Trips Agreement Copyright Law

Thus, it was agreed that the starting point would be the level of protection existing under the last act, the 1971 Paris Act, of that agreement. The starting point is laid down in Article 9(1), which obliges members to comply with the substantive provisions of the 1971 Paris Act of the Berne Convention, namely Articles 1 to 21 of the Berne Convention (1971) and its Annex. However, Members have no rights or obligations under the TRIPS Agreement with respect to the rights conferred under Article 6 bis bis of this Convention, i.e. personal copyright (the right to claim authorship and against any derogatory act concerning a work that would damage the honour or reputation of the author) or the rights derived therefrom. The above-mentioned provisions of the Berne Convention deal with issues such as the subject matter to be protected, the minimum term of protection and the rights to be transferred, as well as the permissible limitations of those rights. The Annex allows developing countries to limit, under certain conditions, the right to translation and the right to reproduction. In accordance with Article 14.3, broadcasting organizations have the right to prohibit the unlawful rounding, reproduction of rounding and wireless relocation of broadcasts, as well as the public broadcasting of their television broadcasts. However, it is not necessary to grant such rights to broadcasting organizations where the holders of copyright in the object of shipments have the possibility to prevent such acts, subject to the provisions of the Berne Convention. Article 10.2 clarifies that databases and other compilations of data or other materials as such are protected by copyright, even if the databases contain data that, as such, is not protected by copyright. .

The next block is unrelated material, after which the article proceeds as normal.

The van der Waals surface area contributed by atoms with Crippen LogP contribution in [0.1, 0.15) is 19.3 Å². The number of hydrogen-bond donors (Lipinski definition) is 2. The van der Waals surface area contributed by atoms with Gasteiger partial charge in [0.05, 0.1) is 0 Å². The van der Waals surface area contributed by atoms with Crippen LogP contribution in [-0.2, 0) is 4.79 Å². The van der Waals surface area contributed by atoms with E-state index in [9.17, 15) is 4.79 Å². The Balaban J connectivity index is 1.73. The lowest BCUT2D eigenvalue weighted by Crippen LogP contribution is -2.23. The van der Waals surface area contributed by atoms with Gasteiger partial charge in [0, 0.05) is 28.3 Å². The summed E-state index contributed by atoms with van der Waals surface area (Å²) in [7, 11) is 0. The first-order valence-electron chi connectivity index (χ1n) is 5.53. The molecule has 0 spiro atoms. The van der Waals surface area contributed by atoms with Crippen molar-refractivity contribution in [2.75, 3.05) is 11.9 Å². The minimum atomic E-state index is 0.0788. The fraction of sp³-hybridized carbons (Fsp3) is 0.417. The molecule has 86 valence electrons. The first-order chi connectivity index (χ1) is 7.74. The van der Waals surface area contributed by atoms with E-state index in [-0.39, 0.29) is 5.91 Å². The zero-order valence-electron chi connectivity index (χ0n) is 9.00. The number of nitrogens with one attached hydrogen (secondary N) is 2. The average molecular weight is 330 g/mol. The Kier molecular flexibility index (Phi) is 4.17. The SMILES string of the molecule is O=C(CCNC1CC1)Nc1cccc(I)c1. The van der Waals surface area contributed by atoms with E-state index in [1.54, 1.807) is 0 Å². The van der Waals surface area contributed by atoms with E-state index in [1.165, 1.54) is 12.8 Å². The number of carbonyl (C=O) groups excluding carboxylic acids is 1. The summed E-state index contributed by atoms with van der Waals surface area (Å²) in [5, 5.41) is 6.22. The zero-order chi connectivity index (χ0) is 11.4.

. .

Permanent link to this article: